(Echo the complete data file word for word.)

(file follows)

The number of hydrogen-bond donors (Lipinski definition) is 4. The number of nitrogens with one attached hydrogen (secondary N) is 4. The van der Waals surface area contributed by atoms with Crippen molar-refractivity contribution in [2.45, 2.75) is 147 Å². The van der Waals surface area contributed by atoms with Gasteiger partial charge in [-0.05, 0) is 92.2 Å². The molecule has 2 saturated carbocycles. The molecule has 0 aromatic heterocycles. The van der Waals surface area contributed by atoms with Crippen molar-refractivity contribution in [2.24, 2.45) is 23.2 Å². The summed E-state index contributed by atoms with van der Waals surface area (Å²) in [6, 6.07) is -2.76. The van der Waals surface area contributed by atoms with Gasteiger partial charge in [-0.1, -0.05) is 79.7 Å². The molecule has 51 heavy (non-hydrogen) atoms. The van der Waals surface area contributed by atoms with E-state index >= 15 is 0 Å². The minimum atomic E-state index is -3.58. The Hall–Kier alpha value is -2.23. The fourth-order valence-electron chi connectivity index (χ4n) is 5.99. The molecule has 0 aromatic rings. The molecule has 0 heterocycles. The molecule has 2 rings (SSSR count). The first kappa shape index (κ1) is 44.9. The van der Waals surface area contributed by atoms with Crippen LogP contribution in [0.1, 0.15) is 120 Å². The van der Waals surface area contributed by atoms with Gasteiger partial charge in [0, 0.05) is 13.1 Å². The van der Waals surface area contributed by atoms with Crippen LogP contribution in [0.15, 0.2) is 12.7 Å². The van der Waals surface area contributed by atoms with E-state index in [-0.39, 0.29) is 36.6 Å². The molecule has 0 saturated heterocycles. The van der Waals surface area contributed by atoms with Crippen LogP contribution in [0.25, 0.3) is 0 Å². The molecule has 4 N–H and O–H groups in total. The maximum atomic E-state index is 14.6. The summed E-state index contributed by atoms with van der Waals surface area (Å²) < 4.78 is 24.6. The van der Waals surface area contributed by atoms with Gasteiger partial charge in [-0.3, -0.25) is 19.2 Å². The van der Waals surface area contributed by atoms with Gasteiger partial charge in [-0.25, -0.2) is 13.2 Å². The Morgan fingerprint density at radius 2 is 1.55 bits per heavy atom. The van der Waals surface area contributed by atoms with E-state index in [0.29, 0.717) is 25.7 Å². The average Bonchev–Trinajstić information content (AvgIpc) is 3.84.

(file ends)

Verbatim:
The number of hydrogen-bond donors (Lipinski definition) is 4. The number of nitrogens with one attached hydrogen (secondary N) is 4. The van der Waals surface area contributed by atoms with Crippen molar-refractivity contribution in [2.45, 2.75) is 147 Å². The van der Waals surface area contributed by atoms with Gasteiger partial charge in [-0.05, 0) is 92.2 Å². The molecule has 2 saturated carbocycles. The molecule has 0 aromatic heterocycles. The van der Waals surface area contributed by atoms with Crippen molar-refractivity contribution in [2.24, 2.45) is 23.2 Å². The summed E-state index contributed by atoms with van der Waals surface area (Å²) in [6, 6.07) is -2.76. The van der Waals surface area contributed by atoms with Gasteiger partial charge in [-0.1, -0.05) is 79.7 Å². The molecule has 51 heavy (non-hydrogen) atoms. The van der Waals surface area contributed by atoms with E-state index >= 15 is 0 Å². The minimum atomic E-state index is -3.58. The Hall–Kier alpha value is -2.23. The fourth-order valence-electron chi connectivity index (χ4n) is 5.99. The molecule has 0 aromatic rings. The molecule has 0 heterocycles. The molecule has 2 rings (SSSR count). The first kappa shape index (κ1) is 44.9. The van der Waals surface area contributed by atoms with Crippen LogP contribution in [0.1, 0.15) is 120 Å². The van der Waals surface area contributed by atoms with Gasteiger partial charge in [0, 0.05) is 13.1 Å². The van der Waals surface area contributed by atoms with Crippen LogP contribution in [0.15, 0.2) is 12.7 Å². The van der Waals surface area contributed by atoms with E-state index in [-0.39, 0.29) is 36.6 Å². The molecule has 0 saturated heterocycles. The van der Waals surface area contributed by atoms with Crippen LogP contribution in [0.25, 0.3) is 0 Å². The molecule has 4 N–H and O–H groups in total. The maximum atomic E-state index is 14.6. The summed E-state index contributed by atoms with van der Waals surface area (Å²) < 4.78 is 24.6. The van der Waals surface area contributed by atoms with Gasteiger partial charge in [-0.3, -0.25) is 19.2 Å². The van der Waals surface area contributed by atoms with Gasteiger partial charge in [-0.25, -0.2) is 13.2 Å². The Morgan fingerprint density at radius 2 is 1.55 bits per heavy atom. The van der Waals surface area contributed by atoms with E-state index in [0.29, 0.717) is 25.7 Å². The average Bonchev–Trinajstić information content (AvgIpc) is 3.84.